CBRE Hires Former Simon, Related Urban Exec As Head Of Retail Research
Want to get a jump start on upcoming deals? Meet the major New York City players at one of our upcoming events!
CBRE's next global head of retail research is a former leasing broker who has spent the past few years as an academic.
CBRE has hired Meghann Martindale as its next global head of retail research, the firm said Monday. A regular guest lecturer and adjunct instructor at New York University's Schack Institute of Real Estate for the past four years, Martindale will replace Melina Cordero, who was recently named CBRE's managing director of retail capital markets for the Americas.
She previously worked at CBRE as a leasing and sales associate in San Francisco from 2001 to 2006, and has since worked in leasing for Simon Property, Related Urban and Terranomics Retail Services on both coasts, according to a release. She has also worked as a consultant, and has leased in excess of 15M SF.
“Meghann is the perfect choice to continue CBRE’s analysis of consumer preferences, retail innovations, economic shifts and how each factor will shape retail real estate in the future,” CBRE Global President of Retail Anthony Buono said in a statement. “Her broad and diverse experience will enrich the insights she delivers for CBRE professionals and clients.”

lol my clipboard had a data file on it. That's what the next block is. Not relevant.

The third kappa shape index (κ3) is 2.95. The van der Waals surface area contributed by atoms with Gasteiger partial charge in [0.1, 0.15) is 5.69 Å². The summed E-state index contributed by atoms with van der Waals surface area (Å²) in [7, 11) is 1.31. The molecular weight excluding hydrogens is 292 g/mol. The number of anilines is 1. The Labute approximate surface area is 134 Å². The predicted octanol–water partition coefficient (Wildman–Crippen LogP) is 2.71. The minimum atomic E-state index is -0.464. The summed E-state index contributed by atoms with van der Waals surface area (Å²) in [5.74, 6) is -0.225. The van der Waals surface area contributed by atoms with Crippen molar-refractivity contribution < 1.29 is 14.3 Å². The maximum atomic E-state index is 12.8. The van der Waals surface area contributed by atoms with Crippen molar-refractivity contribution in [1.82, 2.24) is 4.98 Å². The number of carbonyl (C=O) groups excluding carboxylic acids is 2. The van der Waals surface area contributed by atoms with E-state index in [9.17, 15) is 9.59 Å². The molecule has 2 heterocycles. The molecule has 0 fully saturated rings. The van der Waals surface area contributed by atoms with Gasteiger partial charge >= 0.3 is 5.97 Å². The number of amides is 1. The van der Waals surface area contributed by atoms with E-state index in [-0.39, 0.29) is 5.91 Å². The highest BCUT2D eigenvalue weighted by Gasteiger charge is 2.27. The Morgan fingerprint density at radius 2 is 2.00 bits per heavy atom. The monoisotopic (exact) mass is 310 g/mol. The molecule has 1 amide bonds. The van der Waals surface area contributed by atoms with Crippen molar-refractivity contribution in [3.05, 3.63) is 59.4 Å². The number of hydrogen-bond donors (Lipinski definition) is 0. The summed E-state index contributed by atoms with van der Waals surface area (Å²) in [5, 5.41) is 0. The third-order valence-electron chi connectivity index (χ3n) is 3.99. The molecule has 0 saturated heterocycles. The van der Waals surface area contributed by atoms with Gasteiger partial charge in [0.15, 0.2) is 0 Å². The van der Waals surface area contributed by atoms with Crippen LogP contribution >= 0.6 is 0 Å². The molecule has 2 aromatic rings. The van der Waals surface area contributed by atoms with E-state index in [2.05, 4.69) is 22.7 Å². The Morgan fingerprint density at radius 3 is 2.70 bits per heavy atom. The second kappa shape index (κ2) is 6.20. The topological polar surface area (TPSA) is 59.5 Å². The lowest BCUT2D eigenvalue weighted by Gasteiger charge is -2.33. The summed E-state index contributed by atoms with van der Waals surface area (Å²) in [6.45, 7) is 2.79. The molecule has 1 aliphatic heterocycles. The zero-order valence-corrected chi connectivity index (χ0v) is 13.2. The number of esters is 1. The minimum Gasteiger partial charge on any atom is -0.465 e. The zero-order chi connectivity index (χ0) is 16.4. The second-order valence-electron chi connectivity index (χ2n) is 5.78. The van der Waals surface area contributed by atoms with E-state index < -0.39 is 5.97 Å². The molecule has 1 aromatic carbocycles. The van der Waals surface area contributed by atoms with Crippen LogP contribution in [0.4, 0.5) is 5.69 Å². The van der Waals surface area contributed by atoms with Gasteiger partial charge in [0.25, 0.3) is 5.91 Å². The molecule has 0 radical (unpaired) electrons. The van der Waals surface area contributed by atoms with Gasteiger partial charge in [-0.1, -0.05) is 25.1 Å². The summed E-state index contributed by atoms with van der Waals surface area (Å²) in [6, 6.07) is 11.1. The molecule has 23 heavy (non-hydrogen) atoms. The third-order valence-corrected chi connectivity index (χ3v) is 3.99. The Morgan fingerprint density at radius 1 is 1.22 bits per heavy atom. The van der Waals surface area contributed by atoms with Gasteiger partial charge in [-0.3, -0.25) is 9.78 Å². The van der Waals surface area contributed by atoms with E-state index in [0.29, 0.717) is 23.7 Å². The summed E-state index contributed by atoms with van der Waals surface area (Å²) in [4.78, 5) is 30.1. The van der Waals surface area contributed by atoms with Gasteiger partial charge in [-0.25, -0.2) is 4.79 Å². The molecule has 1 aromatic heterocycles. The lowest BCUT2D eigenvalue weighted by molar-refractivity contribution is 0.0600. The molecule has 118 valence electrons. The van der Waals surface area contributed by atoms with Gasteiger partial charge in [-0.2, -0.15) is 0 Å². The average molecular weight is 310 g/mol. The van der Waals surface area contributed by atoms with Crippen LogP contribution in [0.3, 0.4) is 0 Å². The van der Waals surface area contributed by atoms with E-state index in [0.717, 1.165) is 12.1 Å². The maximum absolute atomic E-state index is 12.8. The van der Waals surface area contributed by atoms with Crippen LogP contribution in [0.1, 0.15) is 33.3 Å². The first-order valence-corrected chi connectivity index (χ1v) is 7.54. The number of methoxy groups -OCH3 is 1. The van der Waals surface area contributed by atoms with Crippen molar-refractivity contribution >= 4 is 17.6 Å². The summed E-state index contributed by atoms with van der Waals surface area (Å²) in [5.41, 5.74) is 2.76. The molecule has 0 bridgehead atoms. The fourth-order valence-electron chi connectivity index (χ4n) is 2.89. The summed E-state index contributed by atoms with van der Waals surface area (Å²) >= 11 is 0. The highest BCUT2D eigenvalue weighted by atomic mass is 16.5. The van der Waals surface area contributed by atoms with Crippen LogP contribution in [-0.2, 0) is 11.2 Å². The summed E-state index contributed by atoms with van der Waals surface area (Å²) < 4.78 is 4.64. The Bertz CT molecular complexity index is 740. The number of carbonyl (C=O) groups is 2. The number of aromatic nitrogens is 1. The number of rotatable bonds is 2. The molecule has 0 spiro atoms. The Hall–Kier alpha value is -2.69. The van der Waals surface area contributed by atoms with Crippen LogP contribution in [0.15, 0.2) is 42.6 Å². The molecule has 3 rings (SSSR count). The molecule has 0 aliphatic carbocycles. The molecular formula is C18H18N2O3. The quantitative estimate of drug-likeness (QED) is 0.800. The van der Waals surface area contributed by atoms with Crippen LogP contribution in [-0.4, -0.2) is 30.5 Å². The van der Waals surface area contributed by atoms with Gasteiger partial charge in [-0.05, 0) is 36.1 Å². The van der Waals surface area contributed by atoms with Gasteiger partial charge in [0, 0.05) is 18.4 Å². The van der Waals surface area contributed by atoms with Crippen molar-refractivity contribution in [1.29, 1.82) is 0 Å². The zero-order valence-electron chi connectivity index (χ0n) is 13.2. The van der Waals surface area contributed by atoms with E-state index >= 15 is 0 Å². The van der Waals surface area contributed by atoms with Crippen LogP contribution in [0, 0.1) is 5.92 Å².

Martindale will report to Global Chief Economist and Head of Americas Research Richard Barkham.
“I am thrilled my career came full circle and brought me back to CBRE with the experience, wisdom and perspective I have gained while remaining as eager as ever to learn and discover,” Martindale wrote in a LinkedIn post Monday.
Having joined CBRE this week, she will be researching and analyzing the “ongoing evolution of the retail industry," according to the brokerage.
Retail across the country has seen enormous change in the last few years. Despite continued economic growth and positive hiring, 2019 has seen a spike in retail bankruptcies, and e-commerce has shifted many retailers' focus toward gobbling up warehouse space and away from traditional brick-and-mortar locations; last week, Pizza Hut announced plans to close 500 stores to focus more on delivery.